Our display – even in defence – will be enough against the majority of teams in the league. Throw in an acclimatised, battle-hardened Torreira and a more physical Guendouzi and we have a midfield ready to cover gaps and a defence with more Emery hours under their belts.

A lot of our issues will be resolved with a simple remedy of practice hours with Emery and his team of coaches. Practice makes perfect, and after ten games, we will have a far better idea of what makes the cut, and what needs lancing.

Two games, zero points. It wasn’t a good start, but Emery won’t be too concerned, after seeing his ideas start to bud.

We shouldn’t be either.

Xhaka Can?

June was an interesting month for player developments in and out of Arsenal.

We had the recruitment team working overdrive, a new contract for youth prodigy Ainsley Maitland-Niles, and then there was the contract extension of Granit Xhaka.

This new derived a mixed reception from Gooners. Xhaka was one of the ‘villains’ of last season’s horror show, often his mistakes put under a large magnifying glass and pored over. His defensive work was viewed as a symptom of our downfall and weakness on the pitch.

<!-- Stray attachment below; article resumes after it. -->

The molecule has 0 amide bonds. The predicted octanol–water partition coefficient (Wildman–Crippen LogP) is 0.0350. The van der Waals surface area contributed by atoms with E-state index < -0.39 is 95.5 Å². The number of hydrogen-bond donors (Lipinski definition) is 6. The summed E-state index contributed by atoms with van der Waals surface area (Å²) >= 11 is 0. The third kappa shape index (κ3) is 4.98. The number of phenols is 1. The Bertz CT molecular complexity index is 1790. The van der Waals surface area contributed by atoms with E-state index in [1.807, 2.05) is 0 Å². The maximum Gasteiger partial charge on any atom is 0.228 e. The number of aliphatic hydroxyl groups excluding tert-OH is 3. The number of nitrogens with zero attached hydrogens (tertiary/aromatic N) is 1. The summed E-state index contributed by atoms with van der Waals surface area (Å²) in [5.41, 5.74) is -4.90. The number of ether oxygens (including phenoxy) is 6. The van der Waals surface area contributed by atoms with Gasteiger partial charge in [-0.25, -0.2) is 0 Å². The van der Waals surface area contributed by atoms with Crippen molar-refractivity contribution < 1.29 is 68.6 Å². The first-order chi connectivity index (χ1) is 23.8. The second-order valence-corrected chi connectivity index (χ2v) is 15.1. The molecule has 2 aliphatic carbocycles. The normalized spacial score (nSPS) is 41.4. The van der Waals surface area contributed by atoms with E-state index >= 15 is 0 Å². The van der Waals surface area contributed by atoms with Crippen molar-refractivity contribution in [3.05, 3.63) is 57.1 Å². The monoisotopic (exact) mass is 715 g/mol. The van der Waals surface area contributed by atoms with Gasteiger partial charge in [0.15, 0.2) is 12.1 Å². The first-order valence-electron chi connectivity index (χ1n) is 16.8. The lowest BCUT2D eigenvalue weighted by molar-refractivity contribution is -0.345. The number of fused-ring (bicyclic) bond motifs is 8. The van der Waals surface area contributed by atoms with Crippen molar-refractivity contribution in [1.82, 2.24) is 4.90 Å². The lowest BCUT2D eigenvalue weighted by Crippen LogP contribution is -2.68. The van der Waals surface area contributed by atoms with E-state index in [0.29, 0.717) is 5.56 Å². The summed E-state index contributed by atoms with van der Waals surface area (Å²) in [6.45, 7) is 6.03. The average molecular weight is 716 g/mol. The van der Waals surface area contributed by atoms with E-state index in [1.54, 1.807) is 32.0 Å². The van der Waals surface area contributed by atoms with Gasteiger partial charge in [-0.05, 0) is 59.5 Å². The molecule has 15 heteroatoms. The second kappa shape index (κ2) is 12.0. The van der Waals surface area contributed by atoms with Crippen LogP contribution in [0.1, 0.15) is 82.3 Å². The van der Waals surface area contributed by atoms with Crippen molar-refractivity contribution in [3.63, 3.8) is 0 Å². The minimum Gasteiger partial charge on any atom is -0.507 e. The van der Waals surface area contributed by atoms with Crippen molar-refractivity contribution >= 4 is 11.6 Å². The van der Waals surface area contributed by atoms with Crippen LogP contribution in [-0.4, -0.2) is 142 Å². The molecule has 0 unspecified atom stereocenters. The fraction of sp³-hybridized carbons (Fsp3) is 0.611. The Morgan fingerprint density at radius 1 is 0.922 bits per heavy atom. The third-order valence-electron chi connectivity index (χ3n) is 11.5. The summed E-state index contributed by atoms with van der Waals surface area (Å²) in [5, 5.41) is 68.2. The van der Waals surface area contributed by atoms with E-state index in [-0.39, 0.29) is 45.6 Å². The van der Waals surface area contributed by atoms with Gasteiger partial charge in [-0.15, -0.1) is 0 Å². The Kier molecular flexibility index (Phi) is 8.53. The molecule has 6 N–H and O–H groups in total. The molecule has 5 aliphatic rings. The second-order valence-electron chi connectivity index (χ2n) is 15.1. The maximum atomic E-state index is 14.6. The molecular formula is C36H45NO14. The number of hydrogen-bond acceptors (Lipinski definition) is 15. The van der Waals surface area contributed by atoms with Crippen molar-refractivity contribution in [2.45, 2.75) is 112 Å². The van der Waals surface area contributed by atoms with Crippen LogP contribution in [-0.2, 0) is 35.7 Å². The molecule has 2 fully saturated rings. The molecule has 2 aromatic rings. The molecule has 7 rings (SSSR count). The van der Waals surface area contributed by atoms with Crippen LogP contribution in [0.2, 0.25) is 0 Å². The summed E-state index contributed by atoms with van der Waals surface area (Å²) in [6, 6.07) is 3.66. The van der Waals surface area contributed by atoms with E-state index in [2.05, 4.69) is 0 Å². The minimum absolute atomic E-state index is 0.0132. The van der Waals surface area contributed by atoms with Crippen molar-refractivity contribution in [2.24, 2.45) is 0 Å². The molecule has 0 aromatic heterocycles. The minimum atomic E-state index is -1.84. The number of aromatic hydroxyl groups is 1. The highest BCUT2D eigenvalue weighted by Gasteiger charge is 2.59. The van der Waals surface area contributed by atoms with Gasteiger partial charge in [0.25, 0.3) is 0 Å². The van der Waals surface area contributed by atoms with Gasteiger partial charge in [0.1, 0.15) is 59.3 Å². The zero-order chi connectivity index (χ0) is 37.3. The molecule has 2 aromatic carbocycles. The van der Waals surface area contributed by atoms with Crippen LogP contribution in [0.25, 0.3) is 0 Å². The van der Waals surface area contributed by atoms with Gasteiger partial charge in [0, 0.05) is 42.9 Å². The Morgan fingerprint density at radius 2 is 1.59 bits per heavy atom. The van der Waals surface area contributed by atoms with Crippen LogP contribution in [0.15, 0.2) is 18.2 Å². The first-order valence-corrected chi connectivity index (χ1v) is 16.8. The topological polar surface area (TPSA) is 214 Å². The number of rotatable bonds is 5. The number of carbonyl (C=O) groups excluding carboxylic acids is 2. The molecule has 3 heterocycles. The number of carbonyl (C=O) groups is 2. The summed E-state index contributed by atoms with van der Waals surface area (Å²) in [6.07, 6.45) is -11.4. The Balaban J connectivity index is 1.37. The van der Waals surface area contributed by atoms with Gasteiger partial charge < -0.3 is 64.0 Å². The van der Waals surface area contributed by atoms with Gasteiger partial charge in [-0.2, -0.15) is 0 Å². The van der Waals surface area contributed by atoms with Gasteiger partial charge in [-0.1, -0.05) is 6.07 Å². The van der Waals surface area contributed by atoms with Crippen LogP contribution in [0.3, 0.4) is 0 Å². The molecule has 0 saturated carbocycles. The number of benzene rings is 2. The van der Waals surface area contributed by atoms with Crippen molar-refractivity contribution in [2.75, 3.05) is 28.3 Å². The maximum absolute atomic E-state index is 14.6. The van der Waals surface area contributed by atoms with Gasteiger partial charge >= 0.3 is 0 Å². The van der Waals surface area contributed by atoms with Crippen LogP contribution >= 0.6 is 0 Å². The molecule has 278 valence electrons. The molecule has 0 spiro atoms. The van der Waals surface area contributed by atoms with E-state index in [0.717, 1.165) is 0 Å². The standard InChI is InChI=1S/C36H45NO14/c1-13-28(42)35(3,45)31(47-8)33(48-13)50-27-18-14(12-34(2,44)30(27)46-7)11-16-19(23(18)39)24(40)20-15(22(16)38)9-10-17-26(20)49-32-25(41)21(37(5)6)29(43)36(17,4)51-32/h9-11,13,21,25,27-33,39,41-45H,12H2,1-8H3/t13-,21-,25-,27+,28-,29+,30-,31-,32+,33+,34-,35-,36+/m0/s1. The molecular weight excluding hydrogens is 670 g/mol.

An interesting article by Tim Stillman on Arseblog highlighted the Swiss midfielder’s vast improvement in the second half of the season though, and how he could yet still be vital to our hopes of success.

An upturn in form he may have enjoyed, but for the sake of objectivity, a spike in context means that there was massive room for improvement in the first place – as highlighted in this article on 7am Kickoff

For a central midfielder, his defensive skills need work. He was outtackled by the likes of Roberto Firmino last campaign, and while he improved in the second half of the season, to increase his defensive output would not have been difficult. Given that we have now acquired a specialist in this role in Lucas Torreira, where does this leave Xhaka?

Xhaka is very much a ‘square peg, round hole’ type of player. His all-action displays for his country and previous club Moenchengladbach gave high hopes of the combative centre man we have craved since Gilberto departed.